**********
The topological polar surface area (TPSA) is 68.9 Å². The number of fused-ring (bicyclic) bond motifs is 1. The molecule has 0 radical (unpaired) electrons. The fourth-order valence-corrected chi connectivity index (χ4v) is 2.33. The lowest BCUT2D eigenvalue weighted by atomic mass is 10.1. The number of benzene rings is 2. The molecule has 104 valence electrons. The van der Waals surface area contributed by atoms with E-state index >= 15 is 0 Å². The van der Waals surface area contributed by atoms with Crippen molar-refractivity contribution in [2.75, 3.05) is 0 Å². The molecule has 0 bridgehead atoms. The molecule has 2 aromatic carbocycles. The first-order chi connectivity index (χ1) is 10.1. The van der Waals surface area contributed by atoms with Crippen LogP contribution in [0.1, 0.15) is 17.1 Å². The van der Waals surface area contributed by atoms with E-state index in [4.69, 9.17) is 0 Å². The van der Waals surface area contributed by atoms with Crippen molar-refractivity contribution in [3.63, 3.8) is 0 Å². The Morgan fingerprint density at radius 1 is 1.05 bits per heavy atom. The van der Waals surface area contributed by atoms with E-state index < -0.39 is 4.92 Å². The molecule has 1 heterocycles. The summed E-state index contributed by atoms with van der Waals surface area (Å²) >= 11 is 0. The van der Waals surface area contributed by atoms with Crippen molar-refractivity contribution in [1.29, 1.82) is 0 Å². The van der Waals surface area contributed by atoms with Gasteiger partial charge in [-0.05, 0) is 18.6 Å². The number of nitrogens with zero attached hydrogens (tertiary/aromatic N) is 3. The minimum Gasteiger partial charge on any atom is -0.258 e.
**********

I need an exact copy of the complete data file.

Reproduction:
The topological polar surface area (TPSA) is 68.9 Å². The number of fused-ring (bicyclic) bond motifs is 1. The molecule has 0 radical (unpaired) electrons. The fourth-order valence-corrected chi connectivity index (χ4v) is 2.33. The lowest BCUT2D eigenvalue weighted by atomic mass is 10.1. The number of benzene rings is 2. The molecule has 104 valence electrons. The van der Waals surface area contributed by atoms with E-state index >= 15 is 0 Å². The van der Waals surface area contributed by atoms with Crippen molar-refractivity contribution in [2.75, 3.05) is 0 Å². The molecule has 0 bridgehead atoms. The molecule has 2 aromatic carbocycles. The first-order chi connectivity index (χ1) is 10.1. The van der Waals surface area contributed by atoms with Crippen LogP contribution in [0.1, 0.15) is 17.1 Å². The van der Waals surface area contributed by atoms with E-state index in [4.69, 9.17) is 0 Å². The van der Waals surface area contributed by atoms with Crippen molar-refractivity contribution in [3.63, 3.8) is 0 Å². The Morgan fingerprint density at radius 1 is 1.05 bits per heavy atom. The van der Waals surface area contributed by atoms with E-state index < -0.39 is 4.92 Å². The molecule has 1 heterocycles. The summed E-state index contributed by atoms with van der Waals surface area (Å²) >= 11 is 0. The van der Waals surface area contributed by atoms with Crippen molar-refractivity contribution in [1.29, 1.82) is 0 Å². The van der Waals surface area contributed by atoms with Gasteiger partial charge in [-0.05, 0) is 18.6 Å². The number of nitrogens with zero attached hydrogens (tertiary/aromatic N) is 3. The minimum Gasteiger partial charge on any atom is -0.258 e.